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While using git, I checked out a specific revision in my master branch:

checkout <branch hash> .

I only did this to take a look at some previous files, I made no changes. I then attempted to reset my current state to my latest revision. Unfortunately I attempted several commands because I wasn't sure if it initially worked; the commands included:

checkout master .

checkout HEAD .

reset HEAD --hard

I wasn't sure if it worked at first because of certain behavior that indicated a previous file of the old revision was present.

I then realized that my modified and new files were indeed restored to the current revision, however files that I deleted between the old revision and the current revision are still in my local directory. Is this supposed to occur? I imagine that no one would generally want old, deleted files to be present after returning to the current revision, and yet this appears to be the case.

I was wondering if I did something wrong for this to occur or if there is another command I can use to remove these unwanted files of the temporarily checked out revision?

share|improve this question
Your problem was the . path at the end of your checkout: you told it to check out that path, ., i.e. recursively the entire current directory, from that commit, without switching commits. So it added the entire master checkout to your worktree and index. – jthill Jul 14 '15 at 18:05
up vote 1 down vote accepted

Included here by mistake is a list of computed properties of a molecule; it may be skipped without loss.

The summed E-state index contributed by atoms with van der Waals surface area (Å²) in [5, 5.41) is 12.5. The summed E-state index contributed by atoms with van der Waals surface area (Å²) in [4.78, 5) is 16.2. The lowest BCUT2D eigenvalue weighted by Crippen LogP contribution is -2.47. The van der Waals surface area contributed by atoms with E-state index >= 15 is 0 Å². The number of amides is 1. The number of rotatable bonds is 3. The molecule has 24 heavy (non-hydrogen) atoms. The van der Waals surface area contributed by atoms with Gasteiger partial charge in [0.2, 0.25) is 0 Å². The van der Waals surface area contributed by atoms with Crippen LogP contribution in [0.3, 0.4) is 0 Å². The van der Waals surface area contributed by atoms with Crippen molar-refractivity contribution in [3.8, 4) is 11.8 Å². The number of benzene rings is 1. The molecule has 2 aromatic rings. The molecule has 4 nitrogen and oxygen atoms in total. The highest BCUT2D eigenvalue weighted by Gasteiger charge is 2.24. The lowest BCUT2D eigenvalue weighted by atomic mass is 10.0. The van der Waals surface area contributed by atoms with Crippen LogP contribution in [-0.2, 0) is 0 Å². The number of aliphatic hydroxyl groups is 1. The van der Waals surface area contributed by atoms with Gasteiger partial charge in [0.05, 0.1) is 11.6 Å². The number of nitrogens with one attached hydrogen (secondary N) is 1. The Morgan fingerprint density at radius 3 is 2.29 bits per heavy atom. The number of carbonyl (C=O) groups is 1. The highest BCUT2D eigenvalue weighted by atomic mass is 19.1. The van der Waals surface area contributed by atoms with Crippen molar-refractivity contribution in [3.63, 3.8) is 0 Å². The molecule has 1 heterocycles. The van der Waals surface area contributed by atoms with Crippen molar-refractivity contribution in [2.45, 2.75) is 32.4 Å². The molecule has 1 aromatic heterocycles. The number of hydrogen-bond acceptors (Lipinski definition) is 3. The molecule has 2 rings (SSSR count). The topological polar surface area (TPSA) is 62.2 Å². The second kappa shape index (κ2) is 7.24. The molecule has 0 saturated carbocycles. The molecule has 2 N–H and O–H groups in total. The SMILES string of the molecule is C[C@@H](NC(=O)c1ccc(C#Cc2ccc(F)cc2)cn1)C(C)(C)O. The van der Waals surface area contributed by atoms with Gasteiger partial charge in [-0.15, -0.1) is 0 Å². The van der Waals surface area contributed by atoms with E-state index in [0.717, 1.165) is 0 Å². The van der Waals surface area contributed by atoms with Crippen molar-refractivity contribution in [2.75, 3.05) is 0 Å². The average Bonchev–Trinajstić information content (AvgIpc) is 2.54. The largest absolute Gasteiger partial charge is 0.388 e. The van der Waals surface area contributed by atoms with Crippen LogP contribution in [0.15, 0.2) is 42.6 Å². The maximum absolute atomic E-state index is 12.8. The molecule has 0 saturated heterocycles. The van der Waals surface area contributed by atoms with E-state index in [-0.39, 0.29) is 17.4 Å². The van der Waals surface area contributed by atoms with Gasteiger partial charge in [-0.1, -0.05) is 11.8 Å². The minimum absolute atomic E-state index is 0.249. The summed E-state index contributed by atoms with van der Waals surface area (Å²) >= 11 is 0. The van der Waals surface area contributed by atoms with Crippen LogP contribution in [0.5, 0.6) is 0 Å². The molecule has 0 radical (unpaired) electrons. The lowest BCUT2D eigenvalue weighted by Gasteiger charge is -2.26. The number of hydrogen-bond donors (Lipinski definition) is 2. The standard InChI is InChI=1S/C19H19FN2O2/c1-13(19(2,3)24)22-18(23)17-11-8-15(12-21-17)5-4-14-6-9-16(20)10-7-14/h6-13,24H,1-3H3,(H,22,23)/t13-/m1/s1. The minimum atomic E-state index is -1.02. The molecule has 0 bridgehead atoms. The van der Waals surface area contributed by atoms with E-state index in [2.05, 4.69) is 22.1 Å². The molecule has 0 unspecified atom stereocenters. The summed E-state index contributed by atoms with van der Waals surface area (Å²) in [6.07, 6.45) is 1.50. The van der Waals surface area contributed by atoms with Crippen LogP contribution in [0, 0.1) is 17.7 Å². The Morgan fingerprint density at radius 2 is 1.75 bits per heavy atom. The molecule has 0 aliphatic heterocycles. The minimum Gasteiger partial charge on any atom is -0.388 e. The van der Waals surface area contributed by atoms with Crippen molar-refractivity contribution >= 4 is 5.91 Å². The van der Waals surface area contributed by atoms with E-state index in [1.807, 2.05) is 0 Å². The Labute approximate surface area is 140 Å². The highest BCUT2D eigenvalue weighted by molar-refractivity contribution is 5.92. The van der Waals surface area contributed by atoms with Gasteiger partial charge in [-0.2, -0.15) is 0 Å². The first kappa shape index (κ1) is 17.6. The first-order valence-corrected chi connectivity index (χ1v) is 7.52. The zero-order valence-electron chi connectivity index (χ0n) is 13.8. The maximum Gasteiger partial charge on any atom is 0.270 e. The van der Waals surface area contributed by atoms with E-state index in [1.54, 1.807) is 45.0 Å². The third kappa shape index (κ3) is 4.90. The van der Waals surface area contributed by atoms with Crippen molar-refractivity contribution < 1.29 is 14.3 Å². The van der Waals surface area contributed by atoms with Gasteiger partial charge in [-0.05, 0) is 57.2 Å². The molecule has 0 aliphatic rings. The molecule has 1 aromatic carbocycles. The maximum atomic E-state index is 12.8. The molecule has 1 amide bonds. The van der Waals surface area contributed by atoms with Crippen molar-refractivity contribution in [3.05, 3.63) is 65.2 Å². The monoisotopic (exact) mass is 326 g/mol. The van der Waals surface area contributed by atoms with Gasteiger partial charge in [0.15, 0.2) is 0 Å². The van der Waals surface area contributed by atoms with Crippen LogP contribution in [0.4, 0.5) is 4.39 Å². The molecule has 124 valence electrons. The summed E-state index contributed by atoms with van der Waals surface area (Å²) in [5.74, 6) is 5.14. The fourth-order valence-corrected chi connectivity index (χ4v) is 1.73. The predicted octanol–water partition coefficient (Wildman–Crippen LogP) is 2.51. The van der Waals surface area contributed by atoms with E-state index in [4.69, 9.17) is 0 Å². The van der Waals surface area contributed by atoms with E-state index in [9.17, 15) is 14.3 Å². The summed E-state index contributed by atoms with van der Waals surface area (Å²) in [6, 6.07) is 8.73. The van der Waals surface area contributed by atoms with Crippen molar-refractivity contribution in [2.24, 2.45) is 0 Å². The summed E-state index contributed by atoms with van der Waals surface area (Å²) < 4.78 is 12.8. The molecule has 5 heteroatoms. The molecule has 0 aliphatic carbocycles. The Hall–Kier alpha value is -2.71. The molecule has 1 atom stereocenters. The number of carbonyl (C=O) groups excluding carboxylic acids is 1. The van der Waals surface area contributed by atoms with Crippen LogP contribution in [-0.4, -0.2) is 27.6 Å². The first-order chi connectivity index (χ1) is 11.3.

See: GIT: When checking out an alternative branch, I want to clear ignored files

I believe you're looking for the git clean command. If you do a quick git clean -nd <path>, it will list all the un-tracked / deleted files that will be deleted upon a real run of the command.

If you're sure that includes all the files you want to delete, perform a git clean -df <path>.

Reference: http://gitready.com/beginner/2009/01/16/cleaning-up-untracked-files.html

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awesome, and thanks for the link! I understand why the behavior I observed is the default now too. Just something to note, the -f flag is also required for the actual delete command, or else I receive: "fatal: clean.requireForce defaults to true and neither -n nor -f given; refusing to clean". so git clean -df <path> did precisely the trick! – user1167662 Jul 24 '13 at 3:23
@user1167662 Thanks; I updated the answer so anyone else looking into this will see it. – Brainless Box Jul 24 '13 at 13:52

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